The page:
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    Cum ad summum et principem omnium deum ... tractatus se audet attollere ... cum de his inquam loquuntur summo deo et mente, nihil fabulosum penitus attingunt” (“But when the discussion aspires to treat of the Highest and Supreme of all gods ... when philosophers speak about these, the Supreme God and Mind, they shun the use of fabulous narratives”).Google Scholar
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    The tradition of Paul's vision runs from his reference to it in 2Corinthians 12: 2–4, through the apocryphalApocalypse of Paul and the medieval otherworld vision, to Dante'sCommedia as a trope ofallegoria in facto and of a ban on poetic representations of the otherworld. See Jacques Le Goff,La naissance du Purgatoire (Paris: Gallimard, 1981, repr. 1991), 56–69 (The Birth of Purgatory, trans. Arthur Goldhammer [Chicago: University of Chicago Press, 1984], 35–38); Alison Morgan,Dante and the Medieval Other World (Cambridge: Cambridge University Press, 1990); and Teodolinda Barolini,The Undivine Comedy: Detheologizing Dante (Princeton: Princeton University Press, 1992), 8–9, 143–51.Google Scholar
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    The lyre and the gloss of its as rhetorical discourse do not appear in Guillaume de Conche's glosses on Boethius'De consolatione philosophiae, Bernard's probable source for the reading of Orpheus (Jeauneau 1957 [n. 18 above], “ 44–50), although, as Jeauneau suggests, both may simply have drawn similar wording from the same source.Google Scholar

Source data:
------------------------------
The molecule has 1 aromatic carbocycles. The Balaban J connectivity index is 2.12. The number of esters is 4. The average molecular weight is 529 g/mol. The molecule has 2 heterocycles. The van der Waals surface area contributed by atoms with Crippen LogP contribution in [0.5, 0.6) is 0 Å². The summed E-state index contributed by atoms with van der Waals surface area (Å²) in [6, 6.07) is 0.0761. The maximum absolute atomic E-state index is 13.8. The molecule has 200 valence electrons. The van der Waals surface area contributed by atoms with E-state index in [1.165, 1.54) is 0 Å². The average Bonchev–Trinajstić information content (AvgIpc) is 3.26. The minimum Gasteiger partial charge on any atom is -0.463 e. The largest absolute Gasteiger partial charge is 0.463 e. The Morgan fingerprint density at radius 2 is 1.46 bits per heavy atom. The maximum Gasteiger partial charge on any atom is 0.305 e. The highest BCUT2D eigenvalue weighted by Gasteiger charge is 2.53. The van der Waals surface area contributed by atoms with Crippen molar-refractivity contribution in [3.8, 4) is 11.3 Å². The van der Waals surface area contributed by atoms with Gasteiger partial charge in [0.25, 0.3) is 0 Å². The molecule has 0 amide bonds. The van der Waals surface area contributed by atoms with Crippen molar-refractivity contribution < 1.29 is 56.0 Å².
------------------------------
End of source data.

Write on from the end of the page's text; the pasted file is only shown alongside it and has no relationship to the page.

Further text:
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    Discussing Guillaume's glosses on Boethius, Wetherbee, (n. 3 above), observes that Guillaume's Orpheus, as the embodiment of the union of wisdom and eloquence, represents the wise man in his triumph in the ransoming of Eurydice and thus rescue of appetite from the lure of earthly matters; yet at the same time he is a poet whose finallyunsuccessful descent shows the difficulty of escaping the faithless Muse dismissed by Lady Philosophy upon her arrival in the first book of theDe consolatione philosophiae (98). Bernard's addition of the gloss on Orpheus' lyre merely reinforces the ambivalence toward poetry.Google Scholar
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    See Jeauneau 1957 (n. 18 above), “ 41–42. For a comprehensive discussion of the four descents in Guillaume, Bernard, and the late twelfth centuryDe Planctu Naturae of Alanus of Lille, see Jane Chance Nitsche,The Genius Figure in Antiquity and the Middle Ages (New York: Columbia University Press, 1975), 42–68 and 88–114.Google Scholar